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What is the structural difference between purines and pyrimidines?

The purines in DNA are adenine and guanine, the same as in RNA. The pyrimidines in DNA are cytosine and thymine; in RNA, they are cytosine and uracil. Purines are larger than pyrimidines because they have a two-ring structure while pyrimidines only have a single ring.

What are the four nitrogen bases of DNA?

Attached to each sugar is one of four bases–adenine (A), cytosine (C), guanine (G), or thymine (T). The two strands are held together by hydrogen bonds between the bases, with adenine forming a base pair with thymine, and cytosine forming a base pair with guanine.

How do you know if RNA is single or double stranded?

The presence of Uracil shows that it is RNA. The base composition is unequal, so it must be single stranded. A has a higher melting temperature. The triple hydrogen bonds between G and C are harder to break, so fragments with higher GC content will have a higher melting temperature.

Does double stranded RNA exist?

Double-stranded DNA and RNA, and DNA/RNA hybrids form naturally in cells between two nucleic acid strands containing complementary sequences. However, these double-stranded nucleic acid structures need to be separated for DNA replication, RNA transcription, RNA processing, and DNA repair.

What will happen if double stranded RNA is produced during transcription?

Second, the two RNA molecules if produced simultaneously would be complementary to each other. Hence would form a double stranded RNA. This would prevent RNA from being translated into protein and the exercise of transcription would become a fertile one.

What is the difference between single and double stranded DNA?

The DNA molecules are not always double stranded helical structures, sometimes they occur in single stranded form called ssDNA….ssDNA vs dsDNA – A Comparison Table.

Sl. No. dsDNA ssDNA
1 Double stranded DNA is linear or filamentous form Single stranded DNA is usually stellate or star shaped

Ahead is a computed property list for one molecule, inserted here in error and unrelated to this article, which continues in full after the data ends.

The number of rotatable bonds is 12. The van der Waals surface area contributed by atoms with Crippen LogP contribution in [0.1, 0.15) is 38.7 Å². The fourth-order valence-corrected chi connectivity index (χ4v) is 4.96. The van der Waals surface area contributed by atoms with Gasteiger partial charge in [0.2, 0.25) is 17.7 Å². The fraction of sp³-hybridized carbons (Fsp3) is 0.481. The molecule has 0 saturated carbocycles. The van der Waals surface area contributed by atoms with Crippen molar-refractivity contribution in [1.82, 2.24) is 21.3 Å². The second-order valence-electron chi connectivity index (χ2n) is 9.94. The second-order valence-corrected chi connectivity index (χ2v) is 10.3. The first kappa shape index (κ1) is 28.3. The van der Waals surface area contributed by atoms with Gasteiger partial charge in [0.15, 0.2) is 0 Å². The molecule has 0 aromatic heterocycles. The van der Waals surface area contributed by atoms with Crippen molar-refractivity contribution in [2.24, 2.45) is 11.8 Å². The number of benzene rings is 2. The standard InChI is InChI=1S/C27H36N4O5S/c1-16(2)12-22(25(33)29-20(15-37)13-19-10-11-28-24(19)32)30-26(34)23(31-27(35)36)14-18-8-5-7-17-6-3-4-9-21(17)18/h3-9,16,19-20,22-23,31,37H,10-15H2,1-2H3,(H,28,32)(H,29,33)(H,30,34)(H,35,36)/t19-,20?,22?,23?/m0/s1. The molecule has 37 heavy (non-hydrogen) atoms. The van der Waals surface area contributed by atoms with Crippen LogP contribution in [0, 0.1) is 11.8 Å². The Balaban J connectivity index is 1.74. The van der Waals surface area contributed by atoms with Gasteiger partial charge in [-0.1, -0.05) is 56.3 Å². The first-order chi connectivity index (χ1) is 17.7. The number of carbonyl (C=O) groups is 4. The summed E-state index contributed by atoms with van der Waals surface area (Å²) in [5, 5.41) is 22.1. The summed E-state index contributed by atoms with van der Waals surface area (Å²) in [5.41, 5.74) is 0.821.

Does single stranded DNA have a secondary structure?

Single-stranded DNA (ssDNA) viruses have genomes that are potentially capable of forming complex secondary structures through Watson-Crick base pairing between their constituent nucleotides.

Why are DNA double stranded?

The common theme of all the excision mechanisms is that DNA must be double stranded to provide a template for the repair. Separate from these, there are proteins involved in the direct reversal of damage (e.g., photoreactivation, O6 methylguanine DNA methyl transferase).

What does a positive double stranded DNA mean?

The anti-double stranded DNA (anti-dsDNA) test is used to help diagnose lupus (systemic lupus erythematosus, SLE) in a person who has a positive result on a test for antinuclear antibody (ANA) and has clinical signs and symptoms that suggest lupus.

What cancers are associated with positive ANA?

Neoplastic diseases may cause positive ANA. Some authors have described that ANA is found in the sera from lung, breast, head and neck cancer patients as frequently as in RA and SLE 3, 4, 5. Chapman et al. 6 has suggested that in breast cancer they may be used as an aid to early diagnosis.

What is normal anti DNA double-stranded?

<30.0 IU/mL Negative 30.0 – 75.0 IU/mL Borderline >75.0 IU/mL Positive Negative is considered normal. changes in the levels of these antibodies should not be relied upon to predict changes in clinical course of patients with LE.

What does a lupus attack feel like?

About 80% of people develop joint and muscle pain, skin rashes, fatigue and a general feeling of being unwell. During a lupus flare-up the most common complaints are of flu-like symptoms (with or without fever), fatigue, muscle and joint pains.